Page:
In April this year, my wonderful mother came to visit me in Beijing. She hadn’t taken an international trip alone for a few years. Well, she hadn’t left Europe alone for something like 30 years. (Having kids changes things like that, I would think.) So she boarded a plane from Norwich to Amsterdam, Amsterdam to Beijing, and arrived with me on a Friday morning, a little before 9.
We were overjoyed to see one another. It had been nine months since I’d left home, since I’d sent her home with a pile of stuff I’d had to jettison and we’d had our last hug at Heathrow airport. That was the longest we’d spent apart in the nearly twenty-six years since I was born.
It was difficult for me, but it was I who had made the decision to leave. I can’t imagine what it is like for a mother to watch her child move abroad, not knowing when she would see her little girl again, nor knowing anything of what her little girl would see. My mother still says, her chin barely reaching my shoulder as I squeeze her a little too tight: “how did you get so big? Where did my little squidge go?”
I know it was difficult for her. Especially so since I had decided to stay in Beijing for a second year. Seeing me in April was a big deal. Plus this was the first time she’d ever been to China. I had to make this a more-than-memorable trip for her. I had to show her how China had captured my heart and might never let me go. So I set about planning an itinerary for an adventure she would never forget.
We skipped across China, hand in hand from one province to the next, for a little over two weeks. We spent entire days climbing holy mountains, spoke broken Chinese to beekeepers in rural hillside villages, met Chinese families who gave us boxes of tea, ate unbearably spicy dinner with young English major students, took painfully long bus rides through winding valleys and got terrible altitude sickness in the Himalayas of western Sichuan.
My mother is a brilliantly fun patient travel partner. She bore everything in good humour and often surpassed me in physical stamina. She told me constantly how impressed she was that I could speak enough Chinese to make sure she got no meat in her food.
Towards the end of our second week of travel, we’d made it Litang, a small town on the China-Tibet highway. At 4,012 metres above sea level, it just so happened to be the highest point either of us had ever been to. Our bus journey there had taken us form below 3,000 metres to above 5,000 metres and back down again. I had sweated and vomited almost the entire journey, my ever-calm mother talking me through it moment by moment.
So, after three days in Litang, most of it spent huddling, heads aching, under the blankets in our hotel room while drinking five-flavour tea to counteract the altitude (apparently all the ingredients are picked at above 5,000 metres, and none contain caffeine, so it is especially good at curing altitude sickness), and some spent exploring the plains, the nearby temple and the sixth Dalai Lama’s birthplace, we just had a few last hours before the sun would set on our final day in the Tibetan world around us.
The kind, well-spoken Tibetan woman who ran the hotel had told us about hot springs nearby, recommending again and again that we go, so we finally let her arrange for her husband to take us. We hadn’t read anything about this place, so were excited to get beyond the Lonely Planet suggestions for Litang. I imagined a vast open space overlooking the town, where hot, clean water bubbled from the ground, forming a small pool before trickling down the mountainside. Mum said we should prepare for the wind at that height, and we both hoped the extra altitude wouldn’t be a problem.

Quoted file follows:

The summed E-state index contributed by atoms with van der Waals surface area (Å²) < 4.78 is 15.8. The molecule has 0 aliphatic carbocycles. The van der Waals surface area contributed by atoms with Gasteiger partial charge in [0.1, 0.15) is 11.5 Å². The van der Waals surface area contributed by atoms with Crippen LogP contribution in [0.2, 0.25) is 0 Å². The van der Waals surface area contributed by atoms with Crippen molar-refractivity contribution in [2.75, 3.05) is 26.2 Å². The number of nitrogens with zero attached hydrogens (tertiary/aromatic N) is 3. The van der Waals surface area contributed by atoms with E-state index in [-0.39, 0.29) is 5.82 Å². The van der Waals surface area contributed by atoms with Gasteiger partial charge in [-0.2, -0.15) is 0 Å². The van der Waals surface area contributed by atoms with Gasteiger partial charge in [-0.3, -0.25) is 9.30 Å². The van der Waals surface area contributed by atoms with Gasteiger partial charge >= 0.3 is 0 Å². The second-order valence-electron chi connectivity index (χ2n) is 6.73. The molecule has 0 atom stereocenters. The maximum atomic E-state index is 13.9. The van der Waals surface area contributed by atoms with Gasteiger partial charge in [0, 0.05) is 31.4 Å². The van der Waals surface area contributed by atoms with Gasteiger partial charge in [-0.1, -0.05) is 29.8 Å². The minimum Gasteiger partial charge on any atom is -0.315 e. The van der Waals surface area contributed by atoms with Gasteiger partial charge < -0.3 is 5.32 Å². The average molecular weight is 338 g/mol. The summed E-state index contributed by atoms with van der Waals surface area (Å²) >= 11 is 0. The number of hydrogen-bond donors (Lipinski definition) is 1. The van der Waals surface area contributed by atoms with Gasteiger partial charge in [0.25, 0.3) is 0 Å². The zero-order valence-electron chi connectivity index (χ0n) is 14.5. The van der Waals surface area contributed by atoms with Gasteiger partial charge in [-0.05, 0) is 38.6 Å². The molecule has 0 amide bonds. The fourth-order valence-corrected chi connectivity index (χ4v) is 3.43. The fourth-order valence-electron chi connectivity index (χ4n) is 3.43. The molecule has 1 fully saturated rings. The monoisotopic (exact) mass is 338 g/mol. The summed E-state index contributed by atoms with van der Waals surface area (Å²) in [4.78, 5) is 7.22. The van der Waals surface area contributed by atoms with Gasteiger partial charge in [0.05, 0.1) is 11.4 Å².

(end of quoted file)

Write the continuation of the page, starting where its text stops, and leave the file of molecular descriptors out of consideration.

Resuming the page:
As we prepared to leave the hotel, the owner explained that her husband would drive us there, drop us off and come back an hour later. We were confused, but we climbed into the car. As the engine started up, she leaned towards me in the passenger seat and advised me not to get my hair wet because there was no hairdryer there. I looked at her blankly, a vague understanding of the situation dawning in the back of my mind.
“We haven’t got towels. Do we need towels?” I asked her.
“Yes, they do not have towels”, she told me. “Quickly, get towels!”
I ran up to our room and grabbed both of our blue travel towels (the use of which my father always compares to drying oneself with a plastic bag) and hopped back into the car moments later. We’d already paid for this, we had to at least try to enjoy whatever was awaiting us at the end of this drive.
Twenty minutes later, we pulled up in a courtyard surrounded by low buildings, numbers painted above the numerous doors. A quick exchange in a language that was neither Chinese nor English, but Tibetan, led to a woman unlocking and opening one of the many doors, shoving a wadge of something fabric-like into a corner and loosening a huge plastic tap. Water poured forth into a very basic paved concrete pool. Our chaperone pointed to his watch, said “one hour” to me in Chinese and waved goodbye before he drove us. This was it. The hot springs we’d imagined dissolved before our eyes, realisation dawned. This was simply an elaborate ruse to get a British mother and daughter into a hot bath together for the first time in 20 years.
In actual fact, it was lovely. We stripped down shyly (and quickly, thanks to the bitter cold) and sat on the cold tiled edge for a while, trying to acclimatise to the heat. Sinking slowly into the water, we relaxed completely. The heat stripped away the tension that days of cold and discomfort had bestowed, leaving us energised and talkative.
It was the best bath I’d had in years.